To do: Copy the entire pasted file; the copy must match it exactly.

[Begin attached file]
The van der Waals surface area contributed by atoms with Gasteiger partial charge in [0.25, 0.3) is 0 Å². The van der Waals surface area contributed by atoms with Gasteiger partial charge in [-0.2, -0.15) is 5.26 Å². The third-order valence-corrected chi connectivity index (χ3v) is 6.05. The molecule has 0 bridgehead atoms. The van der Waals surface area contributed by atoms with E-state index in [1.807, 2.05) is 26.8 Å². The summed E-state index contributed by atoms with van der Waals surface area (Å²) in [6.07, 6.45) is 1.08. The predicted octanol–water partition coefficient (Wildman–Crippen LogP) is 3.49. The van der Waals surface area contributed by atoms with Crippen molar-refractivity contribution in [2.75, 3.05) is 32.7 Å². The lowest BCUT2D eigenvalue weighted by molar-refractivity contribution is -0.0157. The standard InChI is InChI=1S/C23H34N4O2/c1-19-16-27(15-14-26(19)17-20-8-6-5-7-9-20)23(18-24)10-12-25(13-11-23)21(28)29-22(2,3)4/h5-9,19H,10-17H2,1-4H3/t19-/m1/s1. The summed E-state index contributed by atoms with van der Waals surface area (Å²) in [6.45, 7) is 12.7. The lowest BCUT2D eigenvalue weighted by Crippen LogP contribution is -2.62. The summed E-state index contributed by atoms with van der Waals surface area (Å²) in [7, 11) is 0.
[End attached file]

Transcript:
The van der Waals surface area contributed by atoms with Gasteiger partial charge in [0.25, 0.3) is 0 Å². The van der Waals surface area contributed by atoms with Gasteiger partial charge in [-0.2, -0.15) is 5.26 Å². The third-order valence-corrected chi connectivity index (χ3v) is 6.05. The molecule has 0 bridgehead atoms. The van der Waals surface area contributed by atoms with E-state index in [1.807, 2.05) is 26.8 Å². The summed E-state index contributed by atoms with van der Waals surface area (Å²) in [6.07, 6.45) is 1.08. The predicted octanol–water partition coefficient (Wildman–Crippen LogP) is 3.49. The van der Waals surface area contributed by atoms with Crippen molar-refractivity contribution in [2.75, 3.05) is 32.7 Å². The lowest BCUT2D eigenvalue weighted by molar-refractivity contribution is -0.0157. The standard InChI is InChI=1S/C23H34N4O2/c1-19-16-27(15-14-26(19)17-20-8-6-5-7-9-20)23(18-24)10-12-25(13-11-23)21(28)29-22(2,3)4/h5-9,19H,10-17H2,1-4H3/t19-/m1/s1. The summed E-state index contributed by atoms with van der Waals surface area (Å²) in [6.45, 7) is 12.7. The lowest BCUT2D eigenvalue weighted by Crippen LogP contribution is -2.62. The summed E-state index contributed by atoms with van der Waals surface area (Å²) in [7, 11) is 0.